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Question DetailsAsked on 10/4/2013

What type of contractors would replace window wells around basement windows? The ones I have are rusted.

The current wells appear to be bolted into the cement. Not sure how easily they can be removed.

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1 Answer


Some types of bolts can be removed, some just broken or cut off.

Handyman can do this repair - about $100 for the window well, $50-100 labor to replace one.

Another alternative - unless they are falling apart or have big holes, there is a quick fix that will hold for many years. Whether you dig out the outside to rustproof it also is up to you in terms of effort - the spray undercoating will stop small leaks even from the inside. (I am assuming here they are galvanized metal semi-circles).

1) dig out and wash off
2) treat metal with a rusty metal primer like Rustoleum Rusty Metal Primer
3) after dry (takes several days) paint with two coats of an exterior spray or brush on galvanizing paint for metal like Rustoleum Cold Galvanizing Compound - one spray can should do one coat inside and outside, maybe both coats if you clean nozzle after first use
4) then, on outside (inside too if you want), spray with spray-on automotive rubberized undercoating - comes in a spray can for about $5 at auto parts store (generally, you only get one use - cannot spray again after hardens in nozzle), and one can should cover the outside of one window well, maybe more.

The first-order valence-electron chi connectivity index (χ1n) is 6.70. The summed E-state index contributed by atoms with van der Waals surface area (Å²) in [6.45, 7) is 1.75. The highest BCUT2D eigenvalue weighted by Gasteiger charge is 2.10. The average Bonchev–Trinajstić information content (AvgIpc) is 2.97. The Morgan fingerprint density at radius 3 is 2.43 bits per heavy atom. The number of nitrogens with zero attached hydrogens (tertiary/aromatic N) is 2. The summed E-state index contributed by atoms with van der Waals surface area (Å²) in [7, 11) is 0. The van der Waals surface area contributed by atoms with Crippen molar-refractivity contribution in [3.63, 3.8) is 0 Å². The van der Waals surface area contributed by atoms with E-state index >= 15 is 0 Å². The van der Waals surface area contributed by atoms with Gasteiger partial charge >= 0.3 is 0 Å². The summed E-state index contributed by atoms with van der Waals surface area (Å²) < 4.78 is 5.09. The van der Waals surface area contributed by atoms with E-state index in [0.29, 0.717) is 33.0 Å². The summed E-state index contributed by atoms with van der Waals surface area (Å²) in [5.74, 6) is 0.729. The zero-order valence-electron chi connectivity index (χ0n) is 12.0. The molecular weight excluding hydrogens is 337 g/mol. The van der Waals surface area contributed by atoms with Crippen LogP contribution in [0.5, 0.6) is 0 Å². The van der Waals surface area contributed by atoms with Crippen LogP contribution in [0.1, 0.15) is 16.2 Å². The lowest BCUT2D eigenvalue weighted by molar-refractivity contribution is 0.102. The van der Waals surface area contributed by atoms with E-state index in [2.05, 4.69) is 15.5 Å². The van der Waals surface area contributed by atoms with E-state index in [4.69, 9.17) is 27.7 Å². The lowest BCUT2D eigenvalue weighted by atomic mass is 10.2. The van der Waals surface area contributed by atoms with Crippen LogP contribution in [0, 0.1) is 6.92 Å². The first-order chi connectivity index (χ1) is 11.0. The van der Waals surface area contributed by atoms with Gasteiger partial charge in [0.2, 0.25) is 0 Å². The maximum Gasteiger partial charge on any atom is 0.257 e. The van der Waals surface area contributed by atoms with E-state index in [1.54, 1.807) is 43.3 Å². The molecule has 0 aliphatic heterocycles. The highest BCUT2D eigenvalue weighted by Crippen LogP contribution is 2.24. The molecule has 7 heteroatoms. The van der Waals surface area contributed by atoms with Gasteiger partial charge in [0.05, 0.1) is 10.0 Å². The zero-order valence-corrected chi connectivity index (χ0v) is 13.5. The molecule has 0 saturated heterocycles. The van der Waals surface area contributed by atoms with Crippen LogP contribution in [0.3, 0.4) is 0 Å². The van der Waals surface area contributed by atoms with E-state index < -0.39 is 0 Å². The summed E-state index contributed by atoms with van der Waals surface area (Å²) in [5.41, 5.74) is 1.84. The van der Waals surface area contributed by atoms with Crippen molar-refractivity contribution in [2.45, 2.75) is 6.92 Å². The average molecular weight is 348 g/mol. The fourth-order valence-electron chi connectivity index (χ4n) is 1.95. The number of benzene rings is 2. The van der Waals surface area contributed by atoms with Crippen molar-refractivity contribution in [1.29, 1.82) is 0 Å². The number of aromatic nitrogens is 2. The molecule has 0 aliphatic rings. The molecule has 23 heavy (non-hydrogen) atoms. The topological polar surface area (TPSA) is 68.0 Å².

If you are looking for a less extensive repair that might work for 3-5 years (and could be redone after that), use just the undercoat spray on the inside.

Be VERY careful with the spray - use newspaper to mask house and window around the well, because you get this on the house it WILL stain, even if you use paint thinner to remove it quickly - is rubberized asphalt.

If you don't mind gettinga bit messy (or use latex gloves) you can used fibrous roof repair cement also - the same as you would use for an emergency roof flashing repair, smeared on with a wide putty knife.

Make sure if you replace the window wells or dig around them to paint them, that you tamp the dirt down HARD in a moist (not WET) conditions as you backfill - use hard heels with 100% coverage minimum, preferably a tamper or sledge hammer used as a tamper, especially around the bottom edge inside and out and against the wall to surface level, as these are the spots where it will leak first. The interface with the house I would caulk with an asphaltic or bitumastic caulk.

Answered 6 years ago by LCD

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